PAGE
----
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Reply #25 on: August 02, 2006, 01:00:28 AM

Oh c'mon. Watch that scene where he goes to meet Vicki at the museum. The one where he and his thugs are jamming out to Prince (not even a good Prince song, mind you). That's kind of shit that the word "cheesy" was invented for.
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Reply #26 on: August 02, 2006, 03:00:09 AM

And why the fuckeration is he after Vicki Vale anyway ?  Eh ?

The only two scenes where Jack 'got it' were the Vale Sketchbook scene and, in a way, the 'Bob, Gun' scene.  And even then it was played too much for laughs.

Stop making me agree with Stray on this.  It's making me sound like I care.

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Reply #27 on: August 02, 2006, 06:12:41 AM

On a sidenote: Bob may have been the straight man to Jack's Joker, but funnily enough, he was partially responsible for fucking up the Conan films. Barbarian is possibly the greatest fantasy flick ever, and Destroyer is one of the cheesiest. And it's because of Bob.

He was pretty great in Repo Man though.
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Reply #28 on: August 02, 2006, 10:35:57 AM

The depiction of Batman you are talking about was over by 1968, other than in the SuperFriends TV shows.

As for Jack Nicholson, he did a fantastic job.

These two statements are hard for me to understand together. That you liked Jack's depiction makes me wonder how critical you were of the comics. That you at least allowed for some cheesiness.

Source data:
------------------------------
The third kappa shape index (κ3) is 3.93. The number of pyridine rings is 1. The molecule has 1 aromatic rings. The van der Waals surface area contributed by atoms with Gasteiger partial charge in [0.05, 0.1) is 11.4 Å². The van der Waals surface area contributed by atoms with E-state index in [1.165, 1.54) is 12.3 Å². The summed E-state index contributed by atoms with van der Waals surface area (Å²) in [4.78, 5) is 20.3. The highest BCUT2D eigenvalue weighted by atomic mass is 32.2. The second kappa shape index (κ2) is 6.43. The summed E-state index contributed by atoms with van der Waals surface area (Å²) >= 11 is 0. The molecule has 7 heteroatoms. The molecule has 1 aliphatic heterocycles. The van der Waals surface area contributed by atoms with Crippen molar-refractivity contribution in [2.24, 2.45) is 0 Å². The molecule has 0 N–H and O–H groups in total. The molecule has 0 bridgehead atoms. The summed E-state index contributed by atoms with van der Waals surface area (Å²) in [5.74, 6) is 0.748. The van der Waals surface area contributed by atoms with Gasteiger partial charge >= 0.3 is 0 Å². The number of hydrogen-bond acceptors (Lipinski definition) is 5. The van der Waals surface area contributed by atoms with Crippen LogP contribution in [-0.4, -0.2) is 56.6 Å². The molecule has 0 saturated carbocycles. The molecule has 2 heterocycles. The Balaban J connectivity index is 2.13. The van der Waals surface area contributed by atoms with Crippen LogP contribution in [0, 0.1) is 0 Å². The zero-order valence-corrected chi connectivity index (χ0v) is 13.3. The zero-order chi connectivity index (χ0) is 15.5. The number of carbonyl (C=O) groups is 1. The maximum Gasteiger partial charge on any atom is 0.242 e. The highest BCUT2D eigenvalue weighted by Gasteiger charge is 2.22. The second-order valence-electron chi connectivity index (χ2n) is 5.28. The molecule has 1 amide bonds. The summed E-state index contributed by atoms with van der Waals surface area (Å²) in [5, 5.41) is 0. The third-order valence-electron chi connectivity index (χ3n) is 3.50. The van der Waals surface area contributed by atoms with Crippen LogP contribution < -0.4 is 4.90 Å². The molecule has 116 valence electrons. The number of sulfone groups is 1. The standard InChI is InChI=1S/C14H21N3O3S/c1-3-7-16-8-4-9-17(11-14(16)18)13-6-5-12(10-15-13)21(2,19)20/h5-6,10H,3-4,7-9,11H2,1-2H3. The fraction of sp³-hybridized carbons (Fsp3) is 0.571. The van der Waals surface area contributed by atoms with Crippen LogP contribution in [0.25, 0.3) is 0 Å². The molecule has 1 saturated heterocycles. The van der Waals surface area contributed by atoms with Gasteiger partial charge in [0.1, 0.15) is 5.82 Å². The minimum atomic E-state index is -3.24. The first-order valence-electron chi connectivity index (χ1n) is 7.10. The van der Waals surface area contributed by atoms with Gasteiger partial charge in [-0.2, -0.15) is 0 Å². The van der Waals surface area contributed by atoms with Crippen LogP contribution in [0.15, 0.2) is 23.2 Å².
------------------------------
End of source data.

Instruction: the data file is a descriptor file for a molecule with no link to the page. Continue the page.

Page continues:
Jack's Joker was batshit insane, homicidal, looked the part and fit in with the rest of the movie. Was it Frank Miller's Joker? Not exactly, but there were elements of it. Jack's Joker was pretty spot on, if not letter perfect. The fact that it was Jack being Jack just added to it, IMO, instead of taking from it. No, the villain performance you should be pissed off about is Tommy Lee Jones' Two-Face, who was really nothing more than Jack's Joker with a different fucked up face. Or all of Batman & Robin.

The original movie Joker WAS NOT the comics Joker, and neither was its Batman. Keaton did a good performance for what he got, but really, they only got the spirit of the comics right in a movie setting. Batman Begins was so much better because it got the spirit, most of the letter, and the essence. But for its time, the original Batman movie hit the nail on the head as well as it was going to, based on the previous depictions of Batman in media other than the comics. But really, it was a Tim Burton film that happened to have Batman and the Joker in it. Jack's Joker was more akin to Keaton's Beetlejuice than he was the comics' Joker, and I'm ok with that because it was an entertaining performance.

You'll probably be surprised to note that my favorite Batman movie after Batman Begins was Batman Forever... yes, even with the bat nipples. I thought Kilmer's Batman was the best of the 3 before Bale, I liked the action, and I like O'Donnell's Robin. Despite its depictions of Two-Face and Riddler as just more Joker ripoffs, despite it's gayass color palette, I liked the movie.

Quote
As for the TV show being responsible for the direction things took, OK, I'm not entirely right here (though I was only trying to convey that it was largely responsible. Not totally). Technically though, one could say that the campy, lighthearted take on Batman goes back much further than that even -- Back to the 40's when Robin was created. That period still isn't quite as bad as what would come later, but it was probably the first step.